The annual Arkansas law license renewal fee is due and payable no later than March 1 of each year. If an Arkansas attorney does not timely pay this fee, his Arkansas law license is automatically administratively suspended until such time as the annual fee, $175, plus a late fee is paid. Before January 27, 2005, Plaintiffs' counsel, Mr. Larry Steele ("Steele"), last paid his annual license fee on May 2, 2003. Steele's law license was automatically suspended on March 2, 2004, due to nonpayment. Steele's license was reinstated on January 27, 2005, when he paid a total of $435.00 for the years 2004 and 2005.

  The "[r]ight to practice law is a privilege granted by the state"*fn2 and governed by the Arkansas Supreme Court.*fn3 Since the pertinent Federal Rule refers to the "face of the record upon which the discipline in another jurisdiction is predicated," this Court must first review the Consent Findings and Order*fn4 ("Consent Findings") made by the Arkansas Supreme Court Committee on Professional Conduct, Panel B. In the Consent Findings, the Committee explicitly stated that while a law license is suspended, the attorney is not eligible to practice law in Arkansas. Nevertheless, after reviewing the fact that Steele had handled at least two appeals before the Arkansas Court of Appeals and one case the Eastern District of Arkansas while his license was suspended,*fn5 the Committee did not take any further action. Despite the finding that Steele violated Rules 3.4(c), 5.5(a), and 8.4(d) of the Arkansas Model Rules of Professional Conduct, denying his clients "the services of an attorney in good standing and potentially jeopardizing their cases," the Committee opted to simply caution Steele.

  Rule II of the Model Federal Rules of Disciplinary Enforcement (the "Federal Rules") requires that an attorney disciplined by another court must show cause why he should not receive the identical discipline in federal court. The identical discipline is to be imposed:
unless the respondent/attorney demonstrates, or this Court finds, that upon the face of the record upon which the discipline in another jurisdiction is predicated it clearly appears:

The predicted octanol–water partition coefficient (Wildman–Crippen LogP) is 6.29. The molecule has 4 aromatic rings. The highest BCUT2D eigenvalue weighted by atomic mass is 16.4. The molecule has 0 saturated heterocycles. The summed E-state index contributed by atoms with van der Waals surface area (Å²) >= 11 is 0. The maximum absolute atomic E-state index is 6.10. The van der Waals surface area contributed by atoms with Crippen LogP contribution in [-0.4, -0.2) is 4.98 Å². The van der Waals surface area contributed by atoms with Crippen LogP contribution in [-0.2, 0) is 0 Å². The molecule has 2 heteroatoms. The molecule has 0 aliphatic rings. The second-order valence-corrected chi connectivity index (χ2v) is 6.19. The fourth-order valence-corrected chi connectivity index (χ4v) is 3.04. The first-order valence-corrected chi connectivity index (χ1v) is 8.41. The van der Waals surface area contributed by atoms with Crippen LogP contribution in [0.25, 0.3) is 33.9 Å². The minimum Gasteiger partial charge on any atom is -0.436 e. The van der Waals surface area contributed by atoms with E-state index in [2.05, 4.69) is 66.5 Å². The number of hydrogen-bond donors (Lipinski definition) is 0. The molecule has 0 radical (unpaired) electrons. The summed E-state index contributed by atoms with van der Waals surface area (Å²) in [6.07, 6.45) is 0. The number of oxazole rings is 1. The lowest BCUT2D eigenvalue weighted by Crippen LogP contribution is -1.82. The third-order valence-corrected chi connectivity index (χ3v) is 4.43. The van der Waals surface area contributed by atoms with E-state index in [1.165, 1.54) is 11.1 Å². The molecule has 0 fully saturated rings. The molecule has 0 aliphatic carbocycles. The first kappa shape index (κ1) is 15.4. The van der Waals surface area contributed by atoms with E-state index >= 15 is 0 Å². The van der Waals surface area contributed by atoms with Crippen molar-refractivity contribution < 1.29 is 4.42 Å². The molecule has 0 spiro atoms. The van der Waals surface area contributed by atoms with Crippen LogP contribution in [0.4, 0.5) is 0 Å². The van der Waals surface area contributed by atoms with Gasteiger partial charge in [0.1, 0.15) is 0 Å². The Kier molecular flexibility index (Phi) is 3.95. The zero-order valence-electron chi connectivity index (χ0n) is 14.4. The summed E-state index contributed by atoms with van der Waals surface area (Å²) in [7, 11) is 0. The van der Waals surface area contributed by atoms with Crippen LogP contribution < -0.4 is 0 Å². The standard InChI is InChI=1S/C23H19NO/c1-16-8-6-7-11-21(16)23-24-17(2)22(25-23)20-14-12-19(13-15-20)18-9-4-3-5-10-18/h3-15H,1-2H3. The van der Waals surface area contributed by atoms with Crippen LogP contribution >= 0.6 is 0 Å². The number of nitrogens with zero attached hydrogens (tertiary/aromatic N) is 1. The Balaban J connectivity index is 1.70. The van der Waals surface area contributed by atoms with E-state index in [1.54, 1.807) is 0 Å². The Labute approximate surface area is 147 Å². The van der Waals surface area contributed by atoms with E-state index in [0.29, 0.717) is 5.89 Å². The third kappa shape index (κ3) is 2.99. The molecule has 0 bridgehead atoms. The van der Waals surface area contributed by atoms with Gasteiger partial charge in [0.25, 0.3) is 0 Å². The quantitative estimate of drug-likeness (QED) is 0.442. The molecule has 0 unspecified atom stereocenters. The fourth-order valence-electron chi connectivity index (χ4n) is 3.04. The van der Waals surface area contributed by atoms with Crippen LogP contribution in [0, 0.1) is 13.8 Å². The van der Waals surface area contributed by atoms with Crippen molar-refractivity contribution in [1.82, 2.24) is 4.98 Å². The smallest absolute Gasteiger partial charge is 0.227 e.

1. That the procedure was so lacking in notice or opportunity to be heard as to constitute a deprivation of due process; or
2. That there was such an infirmity of proof establishing the misconduct as to give rise to the clear conviction that this Court could not, consistent with its duty, accept as final conclusion on that subject; or
3. That the imposition of the same discipline by this Court would result in grave injustice; or
4. That the misconduct established is deemed by this Court to warrant substantially different discipline.*fn6
  Steele received a caution — nothing more. Why should this Court do more than the Arkansas Committee of Professional Conduct would do? In light of such a finding, I am not inclined and will not nullify an entire case that involves numerous Plaintiffs and one which has been pending for well over a year now, simply because of nonpayment of a state licensing fee. Moreover, the cases cited by Defendant involved either non-attorneys*fn7 or attorneys licensed in other jurisdictions acting in violation of local pro hac vice regulations*fn8 and, therefore, do not apply.

  Steele is a lawyer in good standing and one that has met the requirements to practice law not only in Arkansas but also in federal court. Accordingly, Plaintiffs' Motion for Declaratory Judgment that the Complaint and any later filings are valid despite Steele's suspended license at the time of filing is GRANTED. In light of this ...